As you would expect from a monopoly, public schools are inefficient and charge taxpayers a high and ever-rising sum. The public-school system's administrative overhead is one example of its inefficiency. According to an international comparison by the Organization for Economic Cooperation and Development (OECD 1995), the United States is the only country with fewer teachers than nonteaching staff — a three to four ratio. The average teacher to nonteaching staff ratio is five to two.
Failure to achieve continuous improvement is another symptom of monopoly. The school system does not pursue research and development systematically or spread effective practices (Miller 1999). Technological backwardness is the norm. Public schools buy many computers and connect them to the Internet, but technology is usually something to teach rather than a teaching tool. There is no discernible propensity to systematically root out unproductive practices and practitioners (Lieberman 1993). Dale Ballou and Michael Podgursky (1997) reported that public schools give little weight to the quality of teachers' credentials and rarely terminate unproductive teachers.
Monopolies may change, but they rarely reform. The public schools have changed, probably too much as educators flit from one fad to the next, but very little of that change has been productive. Wayne Jennings coined a good label for this process: so far the reform frenzy amounts to a "more of the same harder (MOTS-H)" (1998, 1). An anonymous "Horse Story" makes the same point: "If the horse you're riding dies, get off, ... in the education business we don't always follow that advice." Both MOTS-H and the "Horse Story" refer to a propensity to recycle acts of proven futility that can make things worse directly or do so indirectly by adding to a constant parade of marginal change that drives educators crazy. With multiple levels of political oversight, forced change can produce burnout, frustrating contradictions, and debilitating and humiliating micromanagement.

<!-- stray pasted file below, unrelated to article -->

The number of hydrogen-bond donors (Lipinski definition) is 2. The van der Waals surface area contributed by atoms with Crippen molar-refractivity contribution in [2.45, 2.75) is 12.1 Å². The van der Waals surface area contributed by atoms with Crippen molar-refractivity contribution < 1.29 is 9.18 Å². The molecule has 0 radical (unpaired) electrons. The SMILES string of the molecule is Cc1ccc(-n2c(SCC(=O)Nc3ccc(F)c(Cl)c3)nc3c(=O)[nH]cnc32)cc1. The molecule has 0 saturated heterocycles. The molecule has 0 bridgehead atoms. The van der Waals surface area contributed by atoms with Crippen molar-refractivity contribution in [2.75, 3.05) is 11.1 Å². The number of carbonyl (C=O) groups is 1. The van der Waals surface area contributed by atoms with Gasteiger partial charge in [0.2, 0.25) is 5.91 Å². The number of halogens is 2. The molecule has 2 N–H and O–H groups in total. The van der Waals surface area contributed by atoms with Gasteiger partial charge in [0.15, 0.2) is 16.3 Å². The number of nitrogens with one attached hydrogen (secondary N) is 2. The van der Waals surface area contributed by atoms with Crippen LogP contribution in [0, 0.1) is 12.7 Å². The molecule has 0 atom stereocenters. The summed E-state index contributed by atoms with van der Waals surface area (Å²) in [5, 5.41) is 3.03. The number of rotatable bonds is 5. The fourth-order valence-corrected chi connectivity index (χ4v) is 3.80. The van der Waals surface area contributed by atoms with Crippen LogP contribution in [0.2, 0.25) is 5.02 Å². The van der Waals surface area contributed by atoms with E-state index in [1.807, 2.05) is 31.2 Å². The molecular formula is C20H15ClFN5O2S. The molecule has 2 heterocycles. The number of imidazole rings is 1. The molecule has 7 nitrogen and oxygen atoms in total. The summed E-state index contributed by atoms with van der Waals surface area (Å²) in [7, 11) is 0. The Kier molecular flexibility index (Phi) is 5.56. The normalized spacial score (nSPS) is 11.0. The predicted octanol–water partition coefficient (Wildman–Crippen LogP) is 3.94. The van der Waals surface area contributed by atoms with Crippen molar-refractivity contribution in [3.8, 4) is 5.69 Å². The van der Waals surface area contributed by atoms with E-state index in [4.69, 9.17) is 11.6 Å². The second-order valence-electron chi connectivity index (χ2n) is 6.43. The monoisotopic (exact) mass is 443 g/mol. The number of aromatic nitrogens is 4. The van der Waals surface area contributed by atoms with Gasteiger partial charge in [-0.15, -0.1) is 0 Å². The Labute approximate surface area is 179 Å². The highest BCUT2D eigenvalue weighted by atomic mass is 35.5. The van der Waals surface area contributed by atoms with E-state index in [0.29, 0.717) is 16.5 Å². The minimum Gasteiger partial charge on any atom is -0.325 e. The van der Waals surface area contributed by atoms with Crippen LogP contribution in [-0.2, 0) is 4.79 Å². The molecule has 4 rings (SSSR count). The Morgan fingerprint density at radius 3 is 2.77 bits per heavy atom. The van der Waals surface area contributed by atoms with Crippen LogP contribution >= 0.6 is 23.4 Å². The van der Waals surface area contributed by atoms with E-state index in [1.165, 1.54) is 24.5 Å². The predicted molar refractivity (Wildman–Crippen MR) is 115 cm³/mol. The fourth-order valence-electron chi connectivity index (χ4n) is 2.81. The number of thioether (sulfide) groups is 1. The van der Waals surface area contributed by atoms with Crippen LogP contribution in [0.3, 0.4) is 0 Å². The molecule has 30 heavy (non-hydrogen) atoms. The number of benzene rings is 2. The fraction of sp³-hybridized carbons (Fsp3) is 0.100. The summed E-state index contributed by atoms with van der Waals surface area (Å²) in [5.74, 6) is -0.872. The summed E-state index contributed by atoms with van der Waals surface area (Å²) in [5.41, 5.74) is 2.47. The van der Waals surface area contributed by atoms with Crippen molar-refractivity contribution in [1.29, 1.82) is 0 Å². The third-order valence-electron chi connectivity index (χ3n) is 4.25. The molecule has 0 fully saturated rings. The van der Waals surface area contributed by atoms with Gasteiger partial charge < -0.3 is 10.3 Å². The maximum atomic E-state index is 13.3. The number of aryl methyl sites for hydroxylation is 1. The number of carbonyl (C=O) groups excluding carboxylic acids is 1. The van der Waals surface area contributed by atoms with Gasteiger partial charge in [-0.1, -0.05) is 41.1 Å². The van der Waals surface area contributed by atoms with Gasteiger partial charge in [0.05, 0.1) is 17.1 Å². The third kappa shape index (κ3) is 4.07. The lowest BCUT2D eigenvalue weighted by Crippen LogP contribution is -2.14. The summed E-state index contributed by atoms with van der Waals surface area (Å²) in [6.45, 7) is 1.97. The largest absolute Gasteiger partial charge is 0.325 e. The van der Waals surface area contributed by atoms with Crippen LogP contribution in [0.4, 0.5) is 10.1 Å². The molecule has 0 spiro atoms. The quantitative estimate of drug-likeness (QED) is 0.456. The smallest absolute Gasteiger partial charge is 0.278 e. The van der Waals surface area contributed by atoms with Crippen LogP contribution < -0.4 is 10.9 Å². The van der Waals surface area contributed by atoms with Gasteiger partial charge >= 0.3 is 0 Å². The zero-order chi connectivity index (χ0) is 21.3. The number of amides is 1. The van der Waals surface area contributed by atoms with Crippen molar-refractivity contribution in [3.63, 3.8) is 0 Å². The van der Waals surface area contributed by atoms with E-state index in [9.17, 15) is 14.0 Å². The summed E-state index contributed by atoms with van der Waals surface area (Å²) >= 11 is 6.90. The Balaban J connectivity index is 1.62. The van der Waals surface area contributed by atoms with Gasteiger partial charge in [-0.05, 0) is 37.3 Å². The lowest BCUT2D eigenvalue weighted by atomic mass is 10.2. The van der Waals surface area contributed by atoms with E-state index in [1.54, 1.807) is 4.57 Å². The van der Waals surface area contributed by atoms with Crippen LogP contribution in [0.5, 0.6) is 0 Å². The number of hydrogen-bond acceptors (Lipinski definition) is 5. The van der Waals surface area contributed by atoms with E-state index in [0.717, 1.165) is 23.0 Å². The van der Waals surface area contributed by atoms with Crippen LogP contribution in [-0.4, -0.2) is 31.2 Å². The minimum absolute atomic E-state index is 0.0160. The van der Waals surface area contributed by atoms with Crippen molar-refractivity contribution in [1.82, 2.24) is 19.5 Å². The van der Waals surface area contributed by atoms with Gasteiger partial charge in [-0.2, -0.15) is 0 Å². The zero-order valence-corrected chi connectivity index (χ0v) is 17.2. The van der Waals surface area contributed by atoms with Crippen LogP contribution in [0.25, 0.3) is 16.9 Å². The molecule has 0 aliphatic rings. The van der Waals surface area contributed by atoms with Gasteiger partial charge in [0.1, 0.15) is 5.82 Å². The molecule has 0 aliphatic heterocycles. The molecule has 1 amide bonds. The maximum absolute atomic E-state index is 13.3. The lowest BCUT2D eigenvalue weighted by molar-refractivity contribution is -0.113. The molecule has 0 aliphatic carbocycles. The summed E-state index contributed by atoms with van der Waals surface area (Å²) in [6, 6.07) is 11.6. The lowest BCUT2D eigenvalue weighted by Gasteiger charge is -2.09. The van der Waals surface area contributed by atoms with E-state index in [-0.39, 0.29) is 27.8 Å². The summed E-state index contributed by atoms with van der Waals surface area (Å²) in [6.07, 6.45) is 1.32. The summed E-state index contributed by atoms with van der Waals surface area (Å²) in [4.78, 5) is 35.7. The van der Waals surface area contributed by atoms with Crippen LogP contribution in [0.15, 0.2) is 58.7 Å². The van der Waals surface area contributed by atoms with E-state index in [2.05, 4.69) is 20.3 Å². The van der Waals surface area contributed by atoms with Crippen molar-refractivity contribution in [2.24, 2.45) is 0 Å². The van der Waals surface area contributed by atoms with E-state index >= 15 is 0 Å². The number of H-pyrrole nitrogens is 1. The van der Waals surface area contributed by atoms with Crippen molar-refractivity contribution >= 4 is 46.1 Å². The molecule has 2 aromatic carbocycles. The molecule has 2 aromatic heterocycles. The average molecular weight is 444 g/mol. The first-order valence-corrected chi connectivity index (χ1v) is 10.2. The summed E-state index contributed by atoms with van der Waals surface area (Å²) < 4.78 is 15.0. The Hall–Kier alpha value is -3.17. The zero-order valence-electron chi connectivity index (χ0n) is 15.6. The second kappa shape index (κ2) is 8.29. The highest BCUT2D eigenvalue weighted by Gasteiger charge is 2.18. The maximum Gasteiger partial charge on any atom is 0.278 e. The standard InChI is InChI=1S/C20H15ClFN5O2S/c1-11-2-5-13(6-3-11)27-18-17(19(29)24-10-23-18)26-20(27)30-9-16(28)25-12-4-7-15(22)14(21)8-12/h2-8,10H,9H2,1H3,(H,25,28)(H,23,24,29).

Like many other places, Milwaukee describes its reform efforts as "decades of frustration" (White 1999, 34). Consider just the past fourteen years. Probably because of the media attention generated by the 1983 A Nation at Risk report (see Peterkin 1996), supposedly major reforms occurred in 1987. Persistent disappointment and media attention generated by Milwaukee's unique parental choice program prompted additional reform efforts during the 1990s, and yet Milwaukee still just barely averted a June 2000 state takeover. There are no reasons to expect a different outcome from current or future efforts to wring better outcomes from the current system. Until we implement real reform, the incentives will be the same or weaker.